Tuesday, March 13, 2012

Cluney John Speaks About Point in Time Survey

Cluney John currently works as Supervisor of Permanent Supportive Housing with Dove’s Homeward Bound Program.  She filled a volunteer station for Point-in-Time, counting homeless individuals.  Her assignment was at Oasis Day Center, a program of Heritage Behavioral Health Center.  Nancy Rude and her staff and volunteers provide daily hospitality and services for individuals visiting Oasis.  Following are some of Cluney’s thoughts about her interactions on that morning.

“As someone who works daily with homeless, or formerly so, individuals, I went to the Oasis Day Center at 7 a.m. ready to meet familiar and new faces.  I found more examples of what I know homeless folks to be.  They are unique and individual, no two exactly the same.  I was greeted and helped to settle in by friendly men who clearly feel at home at Oasis.  Some folks were curious and offered their participation in our “count’ without having to be asked.  I met individuals who had spent the night before in abandoned buildings or on the street.  I met several who had stayed in one of Decatur’s shelters, and had already completed questions there for Point in Time.  I met couples, single men and a few single women. 

Quite a few individuals had no home of their own, but had been staying with a friend or relative awhile and would be moving on soon.  The many families and persons “sheltered” in this fashion cannot be counted in Point-in-Time because they are not homeless according to the definition used, coming from the Department of Housing and Urban Development.  Many, many persons have no home and are unable to establish one on their own resources, but are not officially homeless as long as someone provides overnight accommodations to them.  Of course, this arrangement usually becomes one of frequent turnover, or couch-surfing.

Besides the talkative folks, I met many quiet persons who avoided eye contact until I approached them to invite their help with the City’s effort to bring adequate housing to Decatur.  Like the variety of personalities you have in your family or church or workplace, some are slow to warm up or trust.  Some are wary about reactions from others, about being judged, about their struggles prompting more labeling.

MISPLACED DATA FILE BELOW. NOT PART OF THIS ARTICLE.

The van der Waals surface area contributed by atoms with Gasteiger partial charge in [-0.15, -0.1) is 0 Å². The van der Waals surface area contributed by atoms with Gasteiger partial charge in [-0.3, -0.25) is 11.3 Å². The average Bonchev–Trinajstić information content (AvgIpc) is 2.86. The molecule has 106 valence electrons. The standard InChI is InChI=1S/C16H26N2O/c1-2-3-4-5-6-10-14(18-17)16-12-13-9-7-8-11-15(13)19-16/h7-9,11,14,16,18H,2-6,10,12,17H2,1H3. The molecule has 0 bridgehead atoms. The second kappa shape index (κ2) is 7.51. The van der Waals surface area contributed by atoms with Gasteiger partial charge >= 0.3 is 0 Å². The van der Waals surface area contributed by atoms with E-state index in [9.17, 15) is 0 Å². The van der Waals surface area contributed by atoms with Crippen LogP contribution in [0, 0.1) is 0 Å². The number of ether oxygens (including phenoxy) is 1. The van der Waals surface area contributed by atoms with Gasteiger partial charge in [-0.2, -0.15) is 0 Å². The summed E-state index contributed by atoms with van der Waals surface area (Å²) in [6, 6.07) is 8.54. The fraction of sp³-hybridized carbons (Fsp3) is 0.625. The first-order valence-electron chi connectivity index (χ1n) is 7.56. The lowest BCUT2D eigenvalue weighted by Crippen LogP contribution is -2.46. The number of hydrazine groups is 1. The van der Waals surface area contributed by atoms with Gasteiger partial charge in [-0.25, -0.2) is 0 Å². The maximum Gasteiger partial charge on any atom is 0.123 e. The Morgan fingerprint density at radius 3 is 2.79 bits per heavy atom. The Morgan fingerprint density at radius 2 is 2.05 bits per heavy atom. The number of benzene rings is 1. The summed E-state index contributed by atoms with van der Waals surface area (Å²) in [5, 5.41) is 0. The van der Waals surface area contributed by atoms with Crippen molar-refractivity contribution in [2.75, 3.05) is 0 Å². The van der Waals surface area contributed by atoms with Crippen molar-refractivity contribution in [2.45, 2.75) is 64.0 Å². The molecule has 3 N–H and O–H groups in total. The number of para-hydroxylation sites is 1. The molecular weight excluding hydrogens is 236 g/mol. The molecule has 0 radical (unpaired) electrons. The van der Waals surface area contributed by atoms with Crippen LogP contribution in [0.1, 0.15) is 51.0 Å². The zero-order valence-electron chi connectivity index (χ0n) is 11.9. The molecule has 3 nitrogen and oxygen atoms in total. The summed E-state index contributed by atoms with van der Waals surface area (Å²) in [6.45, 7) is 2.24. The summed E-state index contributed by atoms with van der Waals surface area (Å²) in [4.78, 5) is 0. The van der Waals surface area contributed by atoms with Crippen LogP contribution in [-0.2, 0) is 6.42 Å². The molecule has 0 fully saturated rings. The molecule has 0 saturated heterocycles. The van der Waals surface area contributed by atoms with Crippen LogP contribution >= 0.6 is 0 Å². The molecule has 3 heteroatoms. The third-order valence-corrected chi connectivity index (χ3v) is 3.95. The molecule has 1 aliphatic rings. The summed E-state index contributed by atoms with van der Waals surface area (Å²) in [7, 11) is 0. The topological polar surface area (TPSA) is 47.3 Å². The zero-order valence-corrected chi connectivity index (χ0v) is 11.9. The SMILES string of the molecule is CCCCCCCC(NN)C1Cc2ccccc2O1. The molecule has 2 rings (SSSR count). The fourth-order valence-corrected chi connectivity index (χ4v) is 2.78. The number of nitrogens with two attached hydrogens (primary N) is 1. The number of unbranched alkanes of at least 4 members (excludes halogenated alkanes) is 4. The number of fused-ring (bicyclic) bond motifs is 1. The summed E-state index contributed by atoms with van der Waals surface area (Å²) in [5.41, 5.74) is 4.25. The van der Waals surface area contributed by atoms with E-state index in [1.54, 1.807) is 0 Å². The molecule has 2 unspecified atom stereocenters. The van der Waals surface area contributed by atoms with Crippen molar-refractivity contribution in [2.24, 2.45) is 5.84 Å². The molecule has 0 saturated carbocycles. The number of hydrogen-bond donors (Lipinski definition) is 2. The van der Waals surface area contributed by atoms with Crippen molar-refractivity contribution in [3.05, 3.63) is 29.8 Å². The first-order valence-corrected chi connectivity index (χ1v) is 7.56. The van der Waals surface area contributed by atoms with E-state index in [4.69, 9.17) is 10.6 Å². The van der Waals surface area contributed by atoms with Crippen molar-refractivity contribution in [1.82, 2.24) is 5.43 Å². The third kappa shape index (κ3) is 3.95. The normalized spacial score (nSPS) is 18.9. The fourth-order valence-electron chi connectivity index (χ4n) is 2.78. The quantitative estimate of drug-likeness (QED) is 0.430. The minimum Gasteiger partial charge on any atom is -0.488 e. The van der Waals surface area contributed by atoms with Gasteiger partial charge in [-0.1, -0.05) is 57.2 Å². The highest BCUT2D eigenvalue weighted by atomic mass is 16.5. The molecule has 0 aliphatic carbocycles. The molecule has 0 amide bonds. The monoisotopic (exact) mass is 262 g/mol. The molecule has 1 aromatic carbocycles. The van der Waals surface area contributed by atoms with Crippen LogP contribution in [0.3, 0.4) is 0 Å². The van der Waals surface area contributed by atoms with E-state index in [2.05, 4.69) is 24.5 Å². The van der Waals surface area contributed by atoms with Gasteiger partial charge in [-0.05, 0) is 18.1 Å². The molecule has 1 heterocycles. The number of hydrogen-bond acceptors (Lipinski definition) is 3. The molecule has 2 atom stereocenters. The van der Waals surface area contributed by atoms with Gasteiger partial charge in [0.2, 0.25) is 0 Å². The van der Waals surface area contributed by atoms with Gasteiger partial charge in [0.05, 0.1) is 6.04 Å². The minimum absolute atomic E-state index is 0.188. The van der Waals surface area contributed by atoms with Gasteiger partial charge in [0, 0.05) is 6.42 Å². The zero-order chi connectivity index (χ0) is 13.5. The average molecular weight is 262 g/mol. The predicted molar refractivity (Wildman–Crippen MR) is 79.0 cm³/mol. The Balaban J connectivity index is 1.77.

Whether chatty or quiet, the homeless individuals I met that day brought an array of experiences.  Some have education and periods of successful employment that served them well in the past.  Some have repeating struggles with disabilities, family conflicts, mental illness or addiction and these struggles implode their efforts at self-sufficiency.  Some are compelling in their articulate assessment of their own situation and their desperate need for medical/dental care they can’t afford.  Many have been seeking work for a long time, but are stopped by a work history damaged by their own erratic behavior when substance abuse or mental illness was completely untreated.  They believe they are better now and more capable of working successfully.

Mostly, I found at Oasis a safe place where visitors were patient with each other as they waited in line for a free morning coffee.  Some people clearly have friends there and some structure for their day as they complete laundry, take a shower, receive their mail and check in with staff or other visitors.  Some people are loners and talk little.  But they are welcome and they stay to take care of business like the others. I was grateful for Oasis and for their quiet, consistent, capable service to anyone who needs a place to come in from the street, the cold.  Homeless persons are like the rest of us more than they are different.” 

- Cluney John

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